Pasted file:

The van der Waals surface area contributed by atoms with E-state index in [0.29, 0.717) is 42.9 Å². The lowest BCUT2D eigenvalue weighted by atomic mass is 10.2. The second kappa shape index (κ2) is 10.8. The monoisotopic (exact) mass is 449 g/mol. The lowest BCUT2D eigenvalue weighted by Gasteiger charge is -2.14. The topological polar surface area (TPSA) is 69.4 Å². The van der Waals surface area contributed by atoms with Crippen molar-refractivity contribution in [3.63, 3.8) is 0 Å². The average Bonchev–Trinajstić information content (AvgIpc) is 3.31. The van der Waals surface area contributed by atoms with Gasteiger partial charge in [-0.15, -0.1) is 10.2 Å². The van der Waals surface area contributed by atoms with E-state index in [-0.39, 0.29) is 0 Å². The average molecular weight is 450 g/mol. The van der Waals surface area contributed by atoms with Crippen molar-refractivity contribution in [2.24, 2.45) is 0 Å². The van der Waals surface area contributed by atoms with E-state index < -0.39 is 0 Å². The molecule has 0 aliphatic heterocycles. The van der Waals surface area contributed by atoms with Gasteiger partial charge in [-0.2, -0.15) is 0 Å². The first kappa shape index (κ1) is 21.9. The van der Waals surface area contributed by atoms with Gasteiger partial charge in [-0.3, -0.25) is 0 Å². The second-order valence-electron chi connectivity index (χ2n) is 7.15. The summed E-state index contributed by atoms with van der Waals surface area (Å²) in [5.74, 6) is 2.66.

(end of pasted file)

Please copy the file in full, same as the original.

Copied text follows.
The van der Waals surface area contributed by atoms with E-state index in [0.29, 0.717) is 42.9 Å². The lowest BCUT2D eigenvalue weighted by atomic mass is 10.2. The second kappa shape index (κ2) is 10.8. The monoisotopic (exact) mass is 449 g/mol. The lowest BCUT2D eigenvalue weighted by Gasteiger charge is -2.14. The topological polar surface area (TPSA) is 69.4 Å². The van der Waals surface area contributed by atoms with Crippen molar-refractivity contribution in [3.63, 3.8) is 0 Å². The average Bonchev–Trinajstić information content (AvgIpc) is 3.31. The van der Waals surface area contributed by atoms with Gasteiger partial charge in [-0.15, -0.1) is 10.2 Å². The van der Waals surface area contributed by atoms with E-state index in [-0.39, 0.29) is 0 Å². The average molecular weight is 450 g/mol. The van der Waals surface area contributed by atoms with Crippen molar-refractivity contribution in [2.24, 2.45) is 0 Å². The van der Waals surface area contributed by atoms with E-state index < -0.39 is 0 Å². The molecule has 0 aliphatic heterocycles. The van der Waals surface area contributed by atoms with Gasteiger partial charge in [-0.2, -0.15) is 0 Å². The first kappa shape index (κ1) is 21.9. The van der Waals surface area contributed by atoms with Gasteiger partial charge in [-0.3, -0.25) is 0 Å². The second-order valence-electron chi connectivity index (χ2n) is 7.15. The summed E-state index contributed by atoms with van der Waals surface area (Å²) in [5.74, 6) is 2.66.